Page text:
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WorkSafeBC report details arborist's death in North Vancouver park

The man who was killed while topping a 40-metre tree lacked training and certification to provincial standards, according to a WorkSafeBC investigation
Memorial flowers rest on a fallen tree in North Vancouver’s Princess Park where an arborist was killed in a workplace incident in 2022. | Paul McGrath / North Shore News

An arborist killed on the job while topping a tree in North Vancouver’s Princess Park lacked adequate training, certification and supervision, according to an investigation by WorkSafeBC.

The incident happened on Sept. 30, 2022. DC Tree Services had been contracted by the District of North Vancouver to remove five dangerous trees in the park, one of which had noticeable signs of rot at its base.

The arborist, whose name has not been released, determined it would make the most sense to climb about 24 metres up the 40-metre tree and cut the top down first. But topping the tree did not go as expected.

“The weight of the top portion, as it was falling, put excessive pressure on the rotten base of the tree. This pressure caused the base to snap and fall. The arborist was still tied into the stem of the tree and fell with the stem to the ground. The arborist sustained fatal injuries,” the report states.

The report notes that the work was being done on a statutory holiday and that Princess Park was crowded with visitors at the time. WorkSafeBC began their investigation that day.

The arborist had only just started working for the company three weeks earlier. Although he was the crew foreman at the time of the incident, he was lacking supervision when it came to tree assessment, dangerous trees, developing a climbing plan and the high-risk activity of hand falling, the investigation found.

Much of the investigation’s findings about the arborist’s training, experience and professional assessments were redacted from the report, but the investigator did note the man’s certification by the International Society of Arboriculture, which he received about a month earlier, is not one recognized in B.C.

“The worker assessments provided by DC Tree and the arborist’s past years of training and experience indicate that the arborist would have had sufficient training and experience to safely climb and top trees. However, the arborist did not have adequate training and experience to safely maintain directional control of dangerous trees and fall dangerous trees in a safe manner. The arborist was not trained to fall trees to a standard acceptable to WorkSafeBC and was not certified to a standard acceptable to WorkSafeBC,” the report states.

Immediately before the incident, the arborist had difficulty falling another tree, which eventually did come down, although not in the direction he intended – “a high-risk outcome putting both the arborist and the apprentice at risk of serious injury or death.”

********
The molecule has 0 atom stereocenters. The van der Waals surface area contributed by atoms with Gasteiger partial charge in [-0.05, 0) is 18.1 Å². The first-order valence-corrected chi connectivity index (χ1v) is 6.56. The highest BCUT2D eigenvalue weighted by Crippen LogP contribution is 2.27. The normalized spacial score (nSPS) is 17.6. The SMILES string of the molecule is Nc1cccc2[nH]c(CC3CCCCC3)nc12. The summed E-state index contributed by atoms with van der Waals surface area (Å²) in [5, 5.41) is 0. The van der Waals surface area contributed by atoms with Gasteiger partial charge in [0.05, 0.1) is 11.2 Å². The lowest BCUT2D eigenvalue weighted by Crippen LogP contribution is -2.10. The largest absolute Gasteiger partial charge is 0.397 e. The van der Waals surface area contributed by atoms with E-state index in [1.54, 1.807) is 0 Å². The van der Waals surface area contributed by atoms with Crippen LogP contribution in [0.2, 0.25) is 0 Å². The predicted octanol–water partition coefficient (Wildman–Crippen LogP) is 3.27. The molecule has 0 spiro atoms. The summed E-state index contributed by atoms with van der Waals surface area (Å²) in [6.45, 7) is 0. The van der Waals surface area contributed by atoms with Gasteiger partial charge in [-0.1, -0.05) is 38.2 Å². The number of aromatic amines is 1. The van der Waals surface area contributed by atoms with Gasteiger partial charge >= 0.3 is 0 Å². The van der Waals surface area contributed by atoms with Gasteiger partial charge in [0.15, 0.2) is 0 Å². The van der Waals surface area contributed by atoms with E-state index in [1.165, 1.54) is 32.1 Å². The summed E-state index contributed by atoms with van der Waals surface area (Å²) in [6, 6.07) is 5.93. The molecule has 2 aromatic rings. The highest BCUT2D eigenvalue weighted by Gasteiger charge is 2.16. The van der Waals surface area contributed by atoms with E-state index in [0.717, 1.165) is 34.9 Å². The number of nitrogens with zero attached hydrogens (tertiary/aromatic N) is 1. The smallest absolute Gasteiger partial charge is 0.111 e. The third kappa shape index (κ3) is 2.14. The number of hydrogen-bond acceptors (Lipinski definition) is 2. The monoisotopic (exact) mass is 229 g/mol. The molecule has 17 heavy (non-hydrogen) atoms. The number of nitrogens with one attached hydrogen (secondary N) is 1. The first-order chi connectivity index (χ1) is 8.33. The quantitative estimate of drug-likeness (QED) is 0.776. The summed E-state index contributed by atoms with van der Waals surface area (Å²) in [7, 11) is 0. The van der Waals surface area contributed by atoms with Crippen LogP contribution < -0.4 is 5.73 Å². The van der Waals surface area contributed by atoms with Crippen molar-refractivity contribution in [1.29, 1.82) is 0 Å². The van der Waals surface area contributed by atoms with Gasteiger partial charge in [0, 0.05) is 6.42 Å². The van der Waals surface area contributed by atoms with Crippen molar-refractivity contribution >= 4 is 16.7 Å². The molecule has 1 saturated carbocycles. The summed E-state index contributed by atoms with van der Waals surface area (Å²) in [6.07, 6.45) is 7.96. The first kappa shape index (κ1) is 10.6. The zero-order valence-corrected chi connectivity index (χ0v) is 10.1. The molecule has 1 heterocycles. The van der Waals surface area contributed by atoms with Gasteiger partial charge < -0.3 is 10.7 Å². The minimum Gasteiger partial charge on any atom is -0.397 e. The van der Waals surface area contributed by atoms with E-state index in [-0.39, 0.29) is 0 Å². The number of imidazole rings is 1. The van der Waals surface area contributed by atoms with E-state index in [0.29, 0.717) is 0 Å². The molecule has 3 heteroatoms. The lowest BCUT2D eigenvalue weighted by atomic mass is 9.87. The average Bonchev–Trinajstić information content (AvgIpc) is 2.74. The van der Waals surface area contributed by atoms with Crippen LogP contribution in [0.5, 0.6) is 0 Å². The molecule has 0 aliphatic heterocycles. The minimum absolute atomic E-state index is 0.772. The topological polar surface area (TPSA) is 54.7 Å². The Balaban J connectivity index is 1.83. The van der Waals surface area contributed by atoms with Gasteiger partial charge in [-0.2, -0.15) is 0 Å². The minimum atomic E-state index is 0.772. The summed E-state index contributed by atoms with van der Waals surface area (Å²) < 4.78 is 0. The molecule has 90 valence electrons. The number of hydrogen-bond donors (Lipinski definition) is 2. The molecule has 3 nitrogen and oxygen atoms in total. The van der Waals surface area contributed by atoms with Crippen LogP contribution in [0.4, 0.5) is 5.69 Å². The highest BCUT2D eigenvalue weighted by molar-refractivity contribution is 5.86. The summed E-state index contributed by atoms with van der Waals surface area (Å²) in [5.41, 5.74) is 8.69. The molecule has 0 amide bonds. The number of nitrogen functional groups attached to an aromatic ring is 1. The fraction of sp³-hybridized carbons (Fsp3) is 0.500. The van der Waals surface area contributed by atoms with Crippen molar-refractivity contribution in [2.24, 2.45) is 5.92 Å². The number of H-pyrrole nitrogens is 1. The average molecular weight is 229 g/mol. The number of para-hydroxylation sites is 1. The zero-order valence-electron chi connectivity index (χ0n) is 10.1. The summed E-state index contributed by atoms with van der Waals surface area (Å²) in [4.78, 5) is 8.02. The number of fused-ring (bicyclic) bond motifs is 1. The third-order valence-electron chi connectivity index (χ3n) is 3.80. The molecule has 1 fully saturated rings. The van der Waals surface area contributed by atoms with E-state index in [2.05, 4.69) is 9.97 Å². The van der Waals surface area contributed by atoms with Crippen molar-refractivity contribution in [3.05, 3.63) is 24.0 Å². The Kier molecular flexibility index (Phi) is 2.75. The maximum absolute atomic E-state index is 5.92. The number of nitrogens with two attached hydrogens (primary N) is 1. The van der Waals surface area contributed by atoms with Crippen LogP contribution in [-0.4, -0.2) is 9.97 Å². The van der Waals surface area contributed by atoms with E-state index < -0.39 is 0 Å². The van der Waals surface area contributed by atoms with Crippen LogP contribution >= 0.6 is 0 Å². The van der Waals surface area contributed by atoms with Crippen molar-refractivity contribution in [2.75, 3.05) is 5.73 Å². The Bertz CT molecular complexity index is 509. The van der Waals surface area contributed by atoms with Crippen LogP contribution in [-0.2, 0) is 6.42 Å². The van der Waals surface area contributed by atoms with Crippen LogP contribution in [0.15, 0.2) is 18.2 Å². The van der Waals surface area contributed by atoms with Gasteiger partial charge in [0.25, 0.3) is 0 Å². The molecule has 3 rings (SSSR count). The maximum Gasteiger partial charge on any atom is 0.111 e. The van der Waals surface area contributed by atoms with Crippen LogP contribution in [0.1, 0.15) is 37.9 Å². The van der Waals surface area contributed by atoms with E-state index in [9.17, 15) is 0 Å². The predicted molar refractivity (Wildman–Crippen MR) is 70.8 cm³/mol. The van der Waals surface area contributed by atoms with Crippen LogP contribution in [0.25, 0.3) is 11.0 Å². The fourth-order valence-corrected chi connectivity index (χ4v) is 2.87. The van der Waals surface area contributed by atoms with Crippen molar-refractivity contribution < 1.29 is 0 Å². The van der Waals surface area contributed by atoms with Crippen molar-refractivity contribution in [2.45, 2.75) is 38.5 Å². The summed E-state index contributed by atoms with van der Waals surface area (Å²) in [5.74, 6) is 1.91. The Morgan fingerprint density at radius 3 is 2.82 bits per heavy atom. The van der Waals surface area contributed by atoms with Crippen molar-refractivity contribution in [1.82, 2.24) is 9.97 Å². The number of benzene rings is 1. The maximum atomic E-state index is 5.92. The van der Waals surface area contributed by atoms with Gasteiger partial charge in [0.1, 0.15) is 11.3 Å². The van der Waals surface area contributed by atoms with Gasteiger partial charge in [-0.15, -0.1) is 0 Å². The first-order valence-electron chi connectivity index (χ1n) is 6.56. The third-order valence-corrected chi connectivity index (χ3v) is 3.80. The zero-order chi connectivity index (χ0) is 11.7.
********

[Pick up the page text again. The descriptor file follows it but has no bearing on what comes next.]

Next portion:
“An effective system of supervision would have included worker assessments for all high-risk tasks and activities,” the report states. “Effective supervision ought to have recognized shortcomings in the arborist’s hand-falling skills, which might have resulted in additional training and/or restricting hand-falling tasks.”

DC Tree co-founder Shane Dorion offered a statement in response.

“We are currently working with WCB to increase the standard of safety within our company and our industry. DC Tree lost an important part of our family that day and are still grieving,” it read. “While this claim is still ongoing, we would like to respect [him] and the DC Tree family and not comment any further.”

DC Tree was on the District of North Vancouver’s list of pre-approved contractors for tree work, including in public parks, indicating they’d met the district’s requirements, however “the DNV did not ensure that the falling was being done by qualified and certified tree fallers.”

Following the release of the report, the District of North Vancouver director of parks Steffanie Warriner released a statement to the North Shore News.

“This was a terrible event that really affected our community. Our thoughts are with everyone impacted by it. We take safety very seriously,” it read. “Based on the WorkSafe BC report regarding this event, we have further refined our safety protocols. We are committed to doing our part to help prevent a tragedy like this from happening again in our community.”

Typically, enforcement in the form of fines follows sometime after a WorkSafeBC investigation has found contraventions of provincial regulations. The size of the penalty is based on the size of the employer’s payroll but also on the nature of the violation and whether the same employer has a history of violations.

In a statement, the agency said enforcement in this case is “still being considered.”

“Every worker deserves to return home at the end of the day. We share our heartfelt condolences to the family, friends and coworkers affected by this tragic incident,” it read.

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